Q. I have three friends who are receiving chemotherapy. Any guidelines for supporting people undergoing cancer treatment?
A. Patients do better who have a good family and positive support systems, such as neighbors who check on them daily, said Kim Werner, oncology nurse at the Lewis County Cancer Center in Centralia, Wash.
But if you are sick or coming down with a cold, stay away. Patients need to be as strong as possible for their treatments, so skip the in-person visit and call on the phone instead.
Go with your friends to treatment, if you can.
“I think the camaraderie is good for patients,” said Heidi Lakey, an oncology pharmacist at the cancer center.
Treatment areas are cozy, so stay away from controversial topics. Werner encourages patients to say, “I’m uncomfortable with that topic,” when conversations get annoying or disturbing. And don’t bring any odiferous foods like a Reuben sandwich, and no strong cologne, because smells can cause nausea.
Lakey and Werner welcome patients’ companions and their observations, too.
“Some patients think they are complaining, if they tell us they got sick from the chemo, so it helps to be a tattletale,” Lakey said.
“Chemotherapy does not have to make a patient puke,” Werner said. “If the patient is getting sick, it may mean we need to change the medication or a patient may be dehydrated.”
Encourage your friends to eat – small meals throughout the day are better than big meals.
“Your taste buds change. We tell patients not to eat their favorite foods on treatment day because some medications give a metallic taste,” Werner said.
So check on your friends, listen with heart and escort them to treatments – your presence and kindness will ease their journeys.
Q. My 67-year-old father recently had a stroke. It garbled his speech quite a bit and altered his face. My 7-year-old daughter and I will travel to visit him next month. How can I prepare her for the changes in her beloved “Papa”?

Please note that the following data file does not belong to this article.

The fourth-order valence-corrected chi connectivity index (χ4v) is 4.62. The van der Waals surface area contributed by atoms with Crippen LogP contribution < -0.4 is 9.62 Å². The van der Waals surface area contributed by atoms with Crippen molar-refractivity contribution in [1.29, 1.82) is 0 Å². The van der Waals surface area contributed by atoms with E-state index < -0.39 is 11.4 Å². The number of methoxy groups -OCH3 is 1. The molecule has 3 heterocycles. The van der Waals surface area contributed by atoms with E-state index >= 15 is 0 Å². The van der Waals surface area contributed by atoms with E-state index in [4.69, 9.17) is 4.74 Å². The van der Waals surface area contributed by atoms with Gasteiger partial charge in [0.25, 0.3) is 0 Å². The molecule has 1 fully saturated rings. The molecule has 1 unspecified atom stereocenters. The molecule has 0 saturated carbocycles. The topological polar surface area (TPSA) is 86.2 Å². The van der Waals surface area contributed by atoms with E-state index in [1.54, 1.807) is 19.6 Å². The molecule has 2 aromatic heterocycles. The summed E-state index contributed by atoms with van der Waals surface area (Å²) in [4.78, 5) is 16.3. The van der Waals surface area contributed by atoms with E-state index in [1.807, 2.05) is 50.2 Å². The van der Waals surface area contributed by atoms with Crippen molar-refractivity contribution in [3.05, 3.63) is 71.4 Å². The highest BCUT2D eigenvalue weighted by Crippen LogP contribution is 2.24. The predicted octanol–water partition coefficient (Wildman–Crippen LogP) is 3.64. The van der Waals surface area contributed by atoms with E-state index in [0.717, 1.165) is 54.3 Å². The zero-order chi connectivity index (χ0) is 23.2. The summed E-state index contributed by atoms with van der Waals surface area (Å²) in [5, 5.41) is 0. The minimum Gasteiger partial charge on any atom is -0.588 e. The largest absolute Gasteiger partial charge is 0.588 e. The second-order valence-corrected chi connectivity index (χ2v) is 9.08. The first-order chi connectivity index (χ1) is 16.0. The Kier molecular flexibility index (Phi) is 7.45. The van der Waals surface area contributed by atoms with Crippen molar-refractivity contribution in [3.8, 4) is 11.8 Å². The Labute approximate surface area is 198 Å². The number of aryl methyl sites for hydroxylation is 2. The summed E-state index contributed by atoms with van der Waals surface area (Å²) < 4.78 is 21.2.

A. It’s great you plan to visit your dad with your daughter. Here at EndNotes, we believe children shouldn’t be shielded from disability, dying or death. All are part of life, and children comprehend this tough stuff more than we realize.
Prepare your daughter for her Papa’s changed appearance. Explain that something went wrong in his brain and his face looks different, and he can’t speak very well, but that Papa is still in there and still loves her very much.
When she sees your dad for the first time, step back and don’t interfere. Children’s reactions are often refreshingly authentic. People suffering with life-changing illnesses resent being treated differently by the adults around them, even when things are very different.
When Catherine Johnston was 4, her grandfather had his leg amputated right above his knee, due to diabetes. Her parents decided not to say anything before a visit. She looked and looked at her grandfather and finally, in the middle of dinner, said, “I know, Grandpa, what you can do now. You can play hopscotch, real good!” Everyone laughed, and he retold the story to everyone.
Children these days hold an advantage over their parents’ and grandparents’ generations. They are accustomed to people with disabilities, thanks to education laws in the 1970s and ’80s that mainstreamed children with special needs. So wheelchairs, crutches and hard-to-understand speech are part of their everyday life.
If your daughter is a hugger, encourage her to hug Papa even more this visit. And you do the same. Likely, he needs the reassurance that he is still loved and valued.
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